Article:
• determine whether an inspection is required at the border
  • ensure that they comply with the UK’s marketing standards

For produce regulated by both marketing standards and plant health regulations, checks may be carried out by both the:

  • Horticultural Marketing Inspectorate (HMI)
  • Plant Health and Seed Inspectorate (PHSI) (for England and Wales only).

In Scotland, all inspections are carried out by Science and Advice for Scottish Agriculture (SASA).

Most marketing standards checks will continue to be carried out at the border, but in some cases, PHSI will check produce at inland plant health facilities.

High risk goods

If produce is regulated by both marketing standards and plant health, multiple inspections will only be carried out for imports to the UK that are assessed as being very high risk.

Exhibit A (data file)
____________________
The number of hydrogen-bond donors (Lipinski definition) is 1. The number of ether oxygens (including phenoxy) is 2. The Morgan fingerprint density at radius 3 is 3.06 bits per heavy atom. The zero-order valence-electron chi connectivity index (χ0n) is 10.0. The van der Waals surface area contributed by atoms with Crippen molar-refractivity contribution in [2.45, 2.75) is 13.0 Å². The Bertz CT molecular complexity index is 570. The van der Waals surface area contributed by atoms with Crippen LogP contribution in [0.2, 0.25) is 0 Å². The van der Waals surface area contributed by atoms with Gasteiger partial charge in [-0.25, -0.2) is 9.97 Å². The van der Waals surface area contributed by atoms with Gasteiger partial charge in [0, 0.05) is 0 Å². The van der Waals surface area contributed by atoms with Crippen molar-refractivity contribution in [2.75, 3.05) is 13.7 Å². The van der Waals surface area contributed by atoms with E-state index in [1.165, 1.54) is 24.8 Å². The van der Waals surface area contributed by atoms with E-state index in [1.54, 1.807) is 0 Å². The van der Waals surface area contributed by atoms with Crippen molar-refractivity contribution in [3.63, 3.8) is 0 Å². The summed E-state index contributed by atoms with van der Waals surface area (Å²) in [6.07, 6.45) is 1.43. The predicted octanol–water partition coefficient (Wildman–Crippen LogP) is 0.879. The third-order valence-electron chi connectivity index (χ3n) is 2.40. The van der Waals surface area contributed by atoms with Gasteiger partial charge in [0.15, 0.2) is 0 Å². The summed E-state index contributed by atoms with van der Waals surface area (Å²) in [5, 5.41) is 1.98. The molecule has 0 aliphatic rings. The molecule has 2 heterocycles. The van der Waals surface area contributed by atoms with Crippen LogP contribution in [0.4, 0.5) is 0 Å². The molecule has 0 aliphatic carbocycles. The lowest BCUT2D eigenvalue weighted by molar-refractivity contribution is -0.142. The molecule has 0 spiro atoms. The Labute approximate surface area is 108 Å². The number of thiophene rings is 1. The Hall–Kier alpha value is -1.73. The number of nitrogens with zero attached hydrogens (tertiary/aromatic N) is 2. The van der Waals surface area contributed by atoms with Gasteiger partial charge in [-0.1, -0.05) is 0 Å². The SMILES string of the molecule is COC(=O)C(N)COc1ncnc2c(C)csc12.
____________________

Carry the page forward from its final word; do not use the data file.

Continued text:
Very high risk goods include imports that meet the “high risk” criteria and originate from high risk countries.

Certificate of conformity

The UK will continue to accept certificates of conformity issued by countries in the Approved Inspection Scheme (AIS). Most imports from countries on the AIS scheme will not require routine marketing standards checks, but a small sample will be randomly selected for inspections.

This guidance is subject to Parliamentary process and agreement with the devolved administrations.

Published 14 October 2020
Last updated 11 November 2020 + show all updates
  1. Imports from the EU to GB do not require an EU-issued Certificate of Conformity before they're released into free circulation in GB.

  2. Updated information about importing and exporting fresh fruit and vegetables between the UK and EU and non-EU countries.

  3. First published.